The U.S. Labor Department on Friday released its official jobs figures for December and Rhonda Fannin, director of workforce solutions for Ohio Means Jobs Highland County, told The Times-Gazette the numbers bode well for both Highland County and the nation.
“The good news for workers is that there are employment opportunities available,” she said. “Locally, within five miles of the Highland County zip code of 45133, the Ohio Means Jobs website shows 160 openings, and within a 20-mile radius of our zip code, there are 955 employment opportunities.”
The government reported that the U.S. economy added 312,000 jobs in December, exceeding the estimates by most economists that the figure would top out at 180,000.
December’s numbers were the biggest gains since nearly a year ago, when 324,000 jobs were added in February, the report said.
Fannin said the openings that she sees locally mirror national trends in that of the most of the job opportunities are in health care, sales and retail, and transportation.
“Ohio’s unemployment rate continues to be about 5 percent more than the national average, and Highland County’s unemployment rate continues to be near the 5 percent mark,” she said. “Adjacent counties to the north like Clinton is at 4.8 percent and Fayette County is at 3.6 percent, and they tend to fare much better than those to the south of us such as Adams and Brown counties.”
The latest unemployment figures put Adams County at 6.5 percent and Brown at 4.8 percent.
The unemployment rate rose by only two-tenths of a percent to 3.9 percent, and the government reported that the average hourly wage rose by 3.2 percent from a year earlier.
Government figures also speak to a small rate of wage growth, with employees receiving raises, but not enough to keep up with the cost of living.
“Speaking from a rural perspective where meeting self-sufficiency standards are a constant struggle for many of our residents, we find that many job seekers need local employment due to challenges of transportation and child care,” Fannin said.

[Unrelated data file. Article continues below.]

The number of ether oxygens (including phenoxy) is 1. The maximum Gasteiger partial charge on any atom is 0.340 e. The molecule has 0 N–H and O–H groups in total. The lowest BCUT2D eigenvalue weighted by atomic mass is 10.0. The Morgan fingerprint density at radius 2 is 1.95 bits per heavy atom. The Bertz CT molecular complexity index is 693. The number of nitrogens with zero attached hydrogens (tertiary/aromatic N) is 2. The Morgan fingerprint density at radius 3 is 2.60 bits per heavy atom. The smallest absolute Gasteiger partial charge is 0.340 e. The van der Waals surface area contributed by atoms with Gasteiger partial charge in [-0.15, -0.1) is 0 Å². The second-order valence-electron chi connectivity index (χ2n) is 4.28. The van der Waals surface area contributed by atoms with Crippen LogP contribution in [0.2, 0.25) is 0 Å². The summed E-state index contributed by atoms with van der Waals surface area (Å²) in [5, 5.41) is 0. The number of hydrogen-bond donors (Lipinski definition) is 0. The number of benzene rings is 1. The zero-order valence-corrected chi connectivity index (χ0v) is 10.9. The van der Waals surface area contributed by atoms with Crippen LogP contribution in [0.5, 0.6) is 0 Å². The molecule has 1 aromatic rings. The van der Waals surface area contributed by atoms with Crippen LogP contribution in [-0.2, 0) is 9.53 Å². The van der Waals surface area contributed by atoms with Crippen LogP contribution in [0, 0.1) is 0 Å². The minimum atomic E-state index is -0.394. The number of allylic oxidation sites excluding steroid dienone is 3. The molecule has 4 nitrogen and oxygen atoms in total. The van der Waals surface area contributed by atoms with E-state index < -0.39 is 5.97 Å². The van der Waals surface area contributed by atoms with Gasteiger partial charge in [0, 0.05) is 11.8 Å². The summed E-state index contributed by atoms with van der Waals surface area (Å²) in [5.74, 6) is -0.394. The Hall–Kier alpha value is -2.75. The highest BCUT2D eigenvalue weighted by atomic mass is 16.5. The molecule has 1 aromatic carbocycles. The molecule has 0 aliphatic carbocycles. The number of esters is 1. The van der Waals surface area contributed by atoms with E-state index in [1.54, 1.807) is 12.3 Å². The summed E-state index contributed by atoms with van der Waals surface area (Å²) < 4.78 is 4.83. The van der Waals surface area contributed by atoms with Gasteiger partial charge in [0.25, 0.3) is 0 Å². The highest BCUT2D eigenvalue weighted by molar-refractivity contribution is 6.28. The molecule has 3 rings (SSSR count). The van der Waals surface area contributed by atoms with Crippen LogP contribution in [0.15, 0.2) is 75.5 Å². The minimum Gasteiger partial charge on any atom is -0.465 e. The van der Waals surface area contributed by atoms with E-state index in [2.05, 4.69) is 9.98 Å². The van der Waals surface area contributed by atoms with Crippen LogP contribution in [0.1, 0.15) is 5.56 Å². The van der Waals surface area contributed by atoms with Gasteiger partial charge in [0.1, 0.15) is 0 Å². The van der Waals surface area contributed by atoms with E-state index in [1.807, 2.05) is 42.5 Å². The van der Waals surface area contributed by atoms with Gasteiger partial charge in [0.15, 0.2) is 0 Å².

According to the online employment market site ZipRecruiter, the overall picture of the economy is one of strong job growth on Main Street, but continued uncertainty on Wall Street.
It also reports that the slight rise in the unemployment rate is due to more people being drawn into the job market, perhaps by the lure of higher wages and a better job.
The unemployment rate is the lowest since 1969 and job openings today are at record highs, ZipRecruiter said. A growing number workers are quitting before finding another job, which could be seen as a sign of confidence in the hiring outlook, but to Fannin that is still risky behavior.
“We recommend that someone has a job secured before leaving their current employment,” she cautioned. “There are too many unknowns when it comes to life and if you have a family to support and bills to pay, then the safe route to take would be to continue with your current job while keeping your options open.”
The only takeaway from the report, ZipRecruiter said, was the number of people who are underemployed, with the number of people working part-time but who would rather be working full-time higher today than it was a decade ago.
Fannin said that for employment opportunities, updating resumes, and to prepare for an employment transition, Ohio Means Jobs Highland County offers many career and workplace ready workshops, free to the public.
Its monthly calendar can be viewed online at omjhighlandcounty.com/news/workshop-calendar.
Current job openings are posted online at ohiomeansjobs.com and omjhighlandcounty.com/category/jobs/.
Fannin said her office is also on Facebook at Highland County Community Action Organization Inc. and Ohio Means Jobs Highland County.
Reach Tim Colliver at 937-402-2571.